You may have acquired this book as a result of conflicts with peers, administrators, patients, or State Medical Boards, where the outcomes of those interactions have left you wondering, “…what if I had done things differently?”
In that case, I hope that this book answers some of your questions and guides you with regards to any future quandaries you may encounter.
If you are a healthcare worker seeking to understand the subject of medical ethics, then I hope this book helps you acquire the clarity you seek.
If you are an individual simply curious about medical ethics, then I raise my hat to you for your pursuit of knowledge.
Dr. Nasseri has dedicated most of his adult life to Internal Medicine. He spent 20 years as the sole physician in his large primary care practice, focusing on a variety of patient issues such as hypertension, hypercholesterolemia, thyroid disorders, men’s health, diabetes, arthritis, and mental health issues encompassing anxiety, depression, and stress management. He also created primary care facilities at two different hospitals lacking primary care infrastructure and was responsible for establishing standards of management and practice for the facilities. Dr. Nasseri also assisted in ICU and CCU infrastructure development for one of these facilities, by establishing protocols for care in a high-growth environment.
Over his extensive professional career and experience, he came to the realization that there must be a better way to improve patient compliance, lifestyle, and behaviors, and became a certified Health Coach and Life Coach in order to improve the lives of his patients.
Early in his medical career, he was recognized as an accredited teacher to Brown and Boston University medical students and interns. Dr. Nasseri is an active leader at GRACECares, Inc. a nonprofit organization aimed at community development through mindful empowerment and works with the Lucknow Project and a variety of local organizations to provide free healthcare and medicines to rural villages in Uttar Pradesh, India.
He is an accomplished member of the American College of Physicians, the Harvard Institute of Coaching, the American Society of Laser Medicine, the Obesity Medicine Association (OMA), the Mindfulness-Based Stress Reduction Program (MBSR) at Brown University, and is certified by both the Fowler Institute of Coaching and the Beck Institute in Cognitive Behavioral Therapy.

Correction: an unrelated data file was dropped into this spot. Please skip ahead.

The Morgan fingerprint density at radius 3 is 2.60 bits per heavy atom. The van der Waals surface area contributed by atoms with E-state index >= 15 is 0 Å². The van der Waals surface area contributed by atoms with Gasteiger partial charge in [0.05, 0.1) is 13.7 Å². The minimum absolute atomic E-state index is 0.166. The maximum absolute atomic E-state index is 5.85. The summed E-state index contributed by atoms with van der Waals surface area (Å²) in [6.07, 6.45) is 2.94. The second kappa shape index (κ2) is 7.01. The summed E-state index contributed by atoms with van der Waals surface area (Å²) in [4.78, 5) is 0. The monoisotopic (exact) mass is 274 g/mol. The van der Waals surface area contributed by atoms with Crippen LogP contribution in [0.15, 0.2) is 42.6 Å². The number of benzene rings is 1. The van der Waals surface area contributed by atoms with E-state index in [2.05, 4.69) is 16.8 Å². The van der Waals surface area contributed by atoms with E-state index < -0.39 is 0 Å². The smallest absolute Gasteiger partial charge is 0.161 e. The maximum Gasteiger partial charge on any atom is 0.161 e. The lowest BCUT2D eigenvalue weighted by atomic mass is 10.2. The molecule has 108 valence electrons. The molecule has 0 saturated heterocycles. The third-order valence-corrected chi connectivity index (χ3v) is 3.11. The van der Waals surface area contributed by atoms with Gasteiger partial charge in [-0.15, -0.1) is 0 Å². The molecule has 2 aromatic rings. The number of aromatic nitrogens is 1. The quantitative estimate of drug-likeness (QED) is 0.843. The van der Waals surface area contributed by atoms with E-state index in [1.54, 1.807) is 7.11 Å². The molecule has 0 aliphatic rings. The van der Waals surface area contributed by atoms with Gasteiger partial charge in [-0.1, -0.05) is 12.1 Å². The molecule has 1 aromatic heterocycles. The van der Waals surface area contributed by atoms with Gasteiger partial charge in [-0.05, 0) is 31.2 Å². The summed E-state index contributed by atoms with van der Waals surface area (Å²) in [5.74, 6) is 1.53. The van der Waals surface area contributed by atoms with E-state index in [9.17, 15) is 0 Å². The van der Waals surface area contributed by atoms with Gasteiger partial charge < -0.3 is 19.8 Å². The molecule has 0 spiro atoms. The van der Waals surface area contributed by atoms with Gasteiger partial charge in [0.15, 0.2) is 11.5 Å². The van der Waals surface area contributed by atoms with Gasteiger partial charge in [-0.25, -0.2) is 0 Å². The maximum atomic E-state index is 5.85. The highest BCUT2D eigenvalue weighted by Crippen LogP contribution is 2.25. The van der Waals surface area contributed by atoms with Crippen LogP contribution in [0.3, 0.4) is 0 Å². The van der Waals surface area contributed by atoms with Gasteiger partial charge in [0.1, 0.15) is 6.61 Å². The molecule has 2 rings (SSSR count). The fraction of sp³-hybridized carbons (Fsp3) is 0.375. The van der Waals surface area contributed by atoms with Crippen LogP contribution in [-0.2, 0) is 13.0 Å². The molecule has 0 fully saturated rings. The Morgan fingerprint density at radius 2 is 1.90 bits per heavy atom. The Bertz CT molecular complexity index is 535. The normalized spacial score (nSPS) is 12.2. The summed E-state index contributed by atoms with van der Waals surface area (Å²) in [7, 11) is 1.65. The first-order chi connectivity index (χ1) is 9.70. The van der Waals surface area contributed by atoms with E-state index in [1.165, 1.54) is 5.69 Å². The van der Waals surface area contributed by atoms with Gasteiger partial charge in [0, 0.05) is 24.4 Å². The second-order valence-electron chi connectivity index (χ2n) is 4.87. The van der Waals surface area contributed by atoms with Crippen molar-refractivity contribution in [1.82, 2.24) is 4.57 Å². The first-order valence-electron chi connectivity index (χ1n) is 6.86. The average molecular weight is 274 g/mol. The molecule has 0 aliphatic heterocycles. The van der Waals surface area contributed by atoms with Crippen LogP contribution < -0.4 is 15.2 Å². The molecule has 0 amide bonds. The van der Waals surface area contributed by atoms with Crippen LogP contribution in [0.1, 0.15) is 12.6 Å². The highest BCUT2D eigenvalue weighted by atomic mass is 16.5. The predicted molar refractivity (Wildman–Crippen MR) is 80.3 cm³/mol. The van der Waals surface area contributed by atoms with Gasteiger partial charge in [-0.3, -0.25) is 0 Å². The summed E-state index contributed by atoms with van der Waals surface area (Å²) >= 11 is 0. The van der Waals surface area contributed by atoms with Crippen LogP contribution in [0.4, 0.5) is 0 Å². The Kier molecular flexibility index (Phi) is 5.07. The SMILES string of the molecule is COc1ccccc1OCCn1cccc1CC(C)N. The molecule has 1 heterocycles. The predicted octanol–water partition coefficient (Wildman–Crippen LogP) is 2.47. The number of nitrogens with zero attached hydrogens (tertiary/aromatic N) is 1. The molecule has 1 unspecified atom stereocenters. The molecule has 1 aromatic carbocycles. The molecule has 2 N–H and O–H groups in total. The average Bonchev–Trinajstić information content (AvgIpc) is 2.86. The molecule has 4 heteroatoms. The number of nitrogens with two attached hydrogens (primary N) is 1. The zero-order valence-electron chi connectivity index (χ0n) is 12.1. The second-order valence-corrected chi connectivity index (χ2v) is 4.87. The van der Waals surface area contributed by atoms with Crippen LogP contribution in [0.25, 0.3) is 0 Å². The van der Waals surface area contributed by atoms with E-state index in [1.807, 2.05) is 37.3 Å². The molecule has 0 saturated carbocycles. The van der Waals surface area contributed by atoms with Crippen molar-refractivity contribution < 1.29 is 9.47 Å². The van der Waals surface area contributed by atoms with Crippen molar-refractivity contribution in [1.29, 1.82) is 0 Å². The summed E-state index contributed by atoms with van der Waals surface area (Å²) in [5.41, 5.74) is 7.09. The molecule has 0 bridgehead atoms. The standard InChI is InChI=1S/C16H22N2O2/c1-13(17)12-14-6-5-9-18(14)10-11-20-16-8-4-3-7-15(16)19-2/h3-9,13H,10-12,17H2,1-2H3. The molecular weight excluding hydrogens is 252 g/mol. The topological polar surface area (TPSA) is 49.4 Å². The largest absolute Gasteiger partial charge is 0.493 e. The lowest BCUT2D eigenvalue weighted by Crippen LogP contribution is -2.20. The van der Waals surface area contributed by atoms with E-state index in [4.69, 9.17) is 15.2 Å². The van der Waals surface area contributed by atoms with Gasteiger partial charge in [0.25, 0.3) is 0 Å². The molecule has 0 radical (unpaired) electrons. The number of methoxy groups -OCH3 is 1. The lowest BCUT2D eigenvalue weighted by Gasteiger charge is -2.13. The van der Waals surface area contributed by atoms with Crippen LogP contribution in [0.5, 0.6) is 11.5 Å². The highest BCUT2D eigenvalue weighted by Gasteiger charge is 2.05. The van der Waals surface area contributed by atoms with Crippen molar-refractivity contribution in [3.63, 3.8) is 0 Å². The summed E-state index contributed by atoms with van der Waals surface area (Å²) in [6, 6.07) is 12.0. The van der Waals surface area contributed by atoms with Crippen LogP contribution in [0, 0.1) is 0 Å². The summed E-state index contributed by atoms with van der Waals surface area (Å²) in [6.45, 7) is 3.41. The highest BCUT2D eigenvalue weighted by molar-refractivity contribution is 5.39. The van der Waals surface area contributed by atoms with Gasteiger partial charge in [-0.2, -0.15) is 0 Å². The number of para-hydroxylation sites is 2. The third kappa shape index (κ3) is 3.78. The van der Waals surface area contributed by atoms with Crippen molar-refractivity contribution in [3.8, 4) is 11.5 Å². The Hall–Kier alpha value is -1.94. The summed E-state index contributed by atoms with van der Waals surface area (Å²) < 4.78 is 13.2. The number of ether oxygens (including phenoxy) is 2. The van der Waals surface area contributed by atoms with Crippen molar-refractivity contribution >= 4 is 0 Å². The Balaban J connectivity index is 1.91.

He is fluent in English, Spanish, French, and Farsi (Persian). He has lived and worked professionally in a variety of countries and has rich cultural background and understanding which allows him to connect with clients and patients from across the world.
Mistreatment of the elderly has become a matter of public concern over the past few decades. Mistreatment of older persons may occur both within home and community settings, and institutional environments. The definition of elder abuse and neglect is a matter of state law, and each state has its own statutory schema.
Doctors also have an obligation to report impaired physicians to authorities for treatment.
A Physician must report another Physician when it is believed that the conduct of his/her colleague places patients at risk or is considered unprofessional or unethical.
All states require patients to report seizure disorders or visual acuity changes. Nationally, there is no consensus amongst states in regard to reporting practices. The Department of Motor Vehicles (DMV) is the only authority which can suspend or revoke driving privileges. Drivers should take it upon themselves to report any relevant impairments to the DMV, and physicians should encourage all impaired drivers to limit their driving. Physicians cannot suspend driving privileges.
An adult woman has an unrestricted right to abortion through the end of the first trimester. In the second trimester, the decision is still between a woman and her attending physician, but the ease of access is not so clear. States may place regulations on access to a second- trimester abortion.
A physician treating a patient who is also a physician must report if the physician-patient suffers from any medical condition where it is reasonably clear that patients of the physician-patient or others involved in his/her medical practice, could be harmed physically or psychologically as a result of the medical condition.
The purpose in reporting illnesses is epidemiological in an attempt to interrupt the spread of certain communicable diseases. Reportable illnesses include AIDS, syphilis, tuberculosis, gonorrhea, and all childhood diseases such as measles, mumps, rubella, and pertussis.